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The Sharia law provides human beings freedom to enter into contracts and do business transactions. However, this freedom is not unbridled. Like conventional law, Sharia regulates human dealings to safeguard the welfare and liberties of the transacting parties. The dealings could range from a simple contract like Nikah (marriage) to complex Bay’ (trade/commercial) transactions. The prohibitions that regulate financial dealings are mainly of three kinds, the foremost of which is the ban on interest. We will talk about the other two in our next post.

The prohibition of Riba (or interest) is central to Islamic financial law and ethics. It has been a topic of much scholarly effort and debate. The word Riba literally means increase or excess. Officially, Riba is an excess amount received on a loan stipulated over time. It is not only prohibited in loan or debt contracts but also in sale or exchange contracts.


  1. Riba in Loan

In a conventional loan transaction, there are three elements present; a loan amount, a stipulated excess amount and a time period. The Riba in this type of scenario is called Riba al-Nasia (or interest relating to delay). Therefore a loan amount of $100 accruing an interest rate of 5% annually has a Riba element of $5 at the end of the year. Under Sharia, a Qard (or loan) has to be at par, with zero interest and is called a Qard-e-Hasana (a beautiful loan). Therefore under Sharia, the loan and debt amounts are one and the same, essentially amounting to interest-free loans. In today’s world, a few economic sectors have employed this type of financing quite successfully; for example automobile loans on 0% financing and consumer loans advertising “No interest if paid in full in 12 months” for big-ticket items like furniture, electronics, and sometimes even dentists bills.

Under Sharia, if a debtor is unable to pay the full amount of debt, he is given additional time to pay without a financial penalty for the extra time taken. If the debtor is able to settle the debt, the matter is closed; if he is unable to pay, the creditor is encouraged to forgive the shortfall and the difference is considered a part of charity. However, this partial debt forgiveness is not considered “contractual” in nature. People are strongly encouraged to pay off their obligations under Sharia and the forgiveness of differential debt amount is more for exceptional cases, rather than a general rule.

This approach to debt is in stark contrast with contemporary 0% consumer financing contracts where if a debt is not paid within the stipulated period, or a payment is made too late, or if the debtor loses his ability to repay, a hefty interest rate plus retroactive interest is applied on the original amount from the date the contract was initiated.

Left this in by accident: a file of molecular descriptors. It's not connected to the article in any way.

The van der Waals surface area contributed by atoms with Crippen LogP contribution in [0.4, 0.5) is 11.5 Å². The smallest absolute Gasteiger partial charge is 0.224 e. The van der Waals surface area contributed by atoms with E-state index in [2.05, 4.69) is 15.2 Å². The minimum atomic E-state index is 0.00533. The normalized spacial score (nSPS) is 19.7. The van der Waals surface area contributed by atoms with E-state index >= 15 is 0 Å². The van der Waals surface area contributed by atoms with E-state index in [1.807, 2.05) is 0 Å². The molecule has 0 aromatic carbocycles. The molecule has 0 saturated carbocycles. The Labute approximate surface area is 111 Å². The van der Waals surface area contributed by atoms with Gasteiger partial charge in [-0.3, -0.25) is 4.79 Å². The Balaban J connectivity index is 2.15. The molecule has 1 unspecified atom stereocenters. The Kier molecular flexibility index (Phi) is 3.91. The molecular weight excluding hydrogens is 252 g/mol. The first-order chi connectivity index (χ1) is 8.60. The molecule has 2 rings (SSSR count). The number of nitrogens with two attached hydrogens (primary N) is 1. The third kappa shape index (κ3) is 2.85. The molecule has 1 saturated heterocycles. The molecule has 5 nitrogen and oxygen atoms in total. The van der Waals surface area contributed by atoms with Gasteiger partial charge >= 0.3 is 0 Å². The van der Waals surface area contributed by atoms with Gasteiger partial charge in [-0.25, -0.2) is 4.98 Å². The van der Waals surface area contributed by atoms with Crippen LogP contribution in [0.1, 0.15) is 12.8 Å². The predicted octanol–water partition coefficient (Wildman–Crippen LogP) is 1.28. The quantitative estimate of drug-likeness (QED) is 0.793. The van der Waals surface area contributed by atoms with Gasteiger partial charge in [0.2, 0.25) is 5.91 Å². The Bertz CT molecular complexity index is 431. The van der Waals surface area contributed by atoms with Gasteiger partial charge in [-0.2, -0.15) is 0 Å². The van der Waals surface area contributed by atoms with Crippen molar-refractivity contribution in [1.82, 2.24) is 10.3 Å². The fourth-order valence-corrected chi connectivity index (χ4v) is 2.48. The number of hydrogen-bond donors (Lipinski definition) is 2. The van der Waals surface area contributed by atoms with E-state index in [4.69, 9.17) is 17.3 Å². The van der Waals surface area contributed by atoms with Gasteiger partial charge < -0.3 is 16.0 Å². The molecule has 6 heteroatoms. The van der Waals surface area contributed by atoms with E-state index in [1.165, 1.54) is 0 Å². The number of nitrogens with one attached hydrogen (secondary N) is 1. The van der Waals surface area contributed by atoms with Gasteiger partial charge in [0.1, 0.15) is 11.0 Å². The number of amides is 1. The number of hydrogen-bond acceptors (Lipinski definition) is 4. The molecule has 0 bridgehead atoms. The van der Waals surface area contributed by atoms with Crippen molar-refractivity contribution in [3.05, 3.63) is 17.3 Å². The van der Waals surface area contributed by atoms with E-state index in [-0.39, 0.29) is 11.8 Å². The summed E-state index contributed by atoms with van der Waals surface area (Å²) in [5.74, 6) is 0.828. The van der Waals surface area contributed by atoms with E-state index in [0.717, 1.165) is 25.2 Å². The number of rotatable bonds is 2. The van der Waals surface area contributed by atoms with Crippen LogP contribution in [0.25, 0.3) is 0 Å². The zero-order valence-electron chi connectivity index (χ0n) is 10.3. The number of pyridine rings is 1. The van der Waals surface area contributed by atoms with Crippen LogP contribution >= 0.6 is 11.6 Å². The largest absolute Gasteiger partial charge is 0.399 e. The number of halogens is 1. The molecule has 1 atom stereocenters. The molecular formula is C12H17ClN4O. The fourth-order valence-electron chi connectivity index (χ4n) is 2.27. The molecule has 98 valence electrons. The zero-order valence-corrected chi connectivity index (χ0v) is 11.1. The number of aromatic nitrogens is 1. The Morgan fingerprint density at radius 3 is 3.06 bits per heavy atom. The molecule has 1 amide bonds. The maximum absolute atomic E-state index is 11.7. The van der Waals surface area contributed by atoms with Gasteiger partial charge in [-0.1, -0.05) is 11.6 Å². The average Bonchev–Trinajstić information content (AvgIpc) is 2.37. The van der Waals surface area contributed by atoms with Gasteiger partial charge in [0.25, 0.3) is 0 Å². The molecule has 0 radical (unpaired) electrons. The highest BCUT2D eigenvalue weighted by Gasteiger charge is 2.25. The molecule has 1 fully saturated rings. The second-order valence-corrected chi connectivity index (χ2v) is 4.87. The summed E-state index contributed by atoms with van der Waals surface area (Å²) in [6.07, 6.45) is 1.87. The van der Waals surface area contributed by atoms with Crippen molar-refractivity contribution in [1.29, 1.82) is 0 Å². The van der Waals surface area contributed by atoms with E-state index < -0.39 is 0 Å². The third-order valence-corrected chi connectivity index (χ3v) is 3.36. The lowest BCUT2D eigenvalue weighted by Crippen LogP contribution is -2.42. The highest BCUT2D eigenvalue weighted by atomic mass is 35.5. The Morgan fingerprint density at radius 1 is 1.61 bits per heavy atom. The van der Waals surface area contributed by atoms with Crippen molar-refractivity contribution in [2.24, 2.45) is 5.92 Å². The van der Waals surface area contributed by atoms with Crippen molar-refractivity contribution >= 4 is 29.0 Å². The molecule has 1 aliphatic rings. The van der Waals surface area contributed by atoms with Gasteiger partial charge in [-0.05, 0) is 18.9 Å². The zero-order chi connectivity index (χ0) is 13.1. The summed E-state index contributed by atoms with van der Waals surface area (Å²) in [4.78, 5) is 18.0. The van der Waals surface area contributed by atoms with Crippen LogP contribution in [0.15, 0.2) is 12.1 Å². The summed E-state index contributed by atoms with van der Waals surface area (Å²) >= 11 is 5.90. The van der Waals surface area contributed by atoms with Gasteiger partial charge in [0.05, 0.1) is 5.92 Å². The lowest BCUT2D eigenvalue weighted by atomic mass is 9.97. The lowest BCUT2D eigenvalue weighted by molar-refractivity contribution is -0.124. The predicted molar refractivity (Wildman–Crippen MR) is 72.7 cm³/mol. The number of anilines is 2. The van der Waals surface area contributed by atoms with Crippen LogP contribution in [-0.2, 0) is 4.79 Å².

Even though interest on a loan is prohibited, Sharia accepts the concept of time value of money. We will elaborate this in a future post when we discuss the transfer of debt.

  1. Riba in Exchange

Unlike a loan, in a sale or exchange transaction, another element is introduced which is goods or commodities. Any excess or increase resulting in such an exchange is called Riba-al-Fadl (or interest relating to surplus). This is based on a narration of the holy prophet Mohammad (peace and blessings upon him).

Sell gold for gold, silver for silver, wheat for wheat, barley for barley, date for date, salt for salt, in same quantities on the spot; and when the commodities are different, sell as it suits you, but on the spot

The narration explains Riba vis-à-vis six defined commodities which can be classified into precious metals and food based commodities. Based on this narration, jurists have developed a tripartite rule.

  1. If an exchange is made between the same items, it needs to be on the spot and the items should be of equal weight.
  2. If the exchange is of two different items within the same category, it needs to be on the spot, and
  3. If the exchange is made between items from each category, there is freedom of choice.

For example, gold exchanged with gold needs to be on the spot and of equal weight, otherwise, it would be considered having Riba of surplus. Secondly, gold exchanged with silver needs to be on the spot but commodities can have different weights. And lastly, gold exchanged with wheat need not be on the spot and the commodities can have different weights.

While all six items given in the narration may give rise to Riba, we will expand our discussion on the first category i.e. precious metals as these have the characteristics of the “nature of money”. Therefore, the Riba rules would apply to anything that has the nature of money i.e. paper currency, IOUs, etc. Under Sharia, the two conditions for exchanging money for money are on the spot and in equal quantity. This is known as a currency exchange contract (‘aqd al-sarf). Any violation of the above ruling will result in either form of Riba. If money is exchanged on the spot but in different quantities, it will result in interest of surplus (Riba al-Fadl) or if more money is exchanged for money with deferment it will result in interest of delay (Riba al-Nasia). The underlying element in most contemporary financial products is the Riba of deferment (Riba al-Nasia). The present discussion of the two kinds of Riba will have implications when we discuss financial products like futures contracts, derivatives, project financing, leasing etc. in our future posts.

Our next posts will deal with the other two prohibitions concerning financial transactions which are uncertainty and chance.

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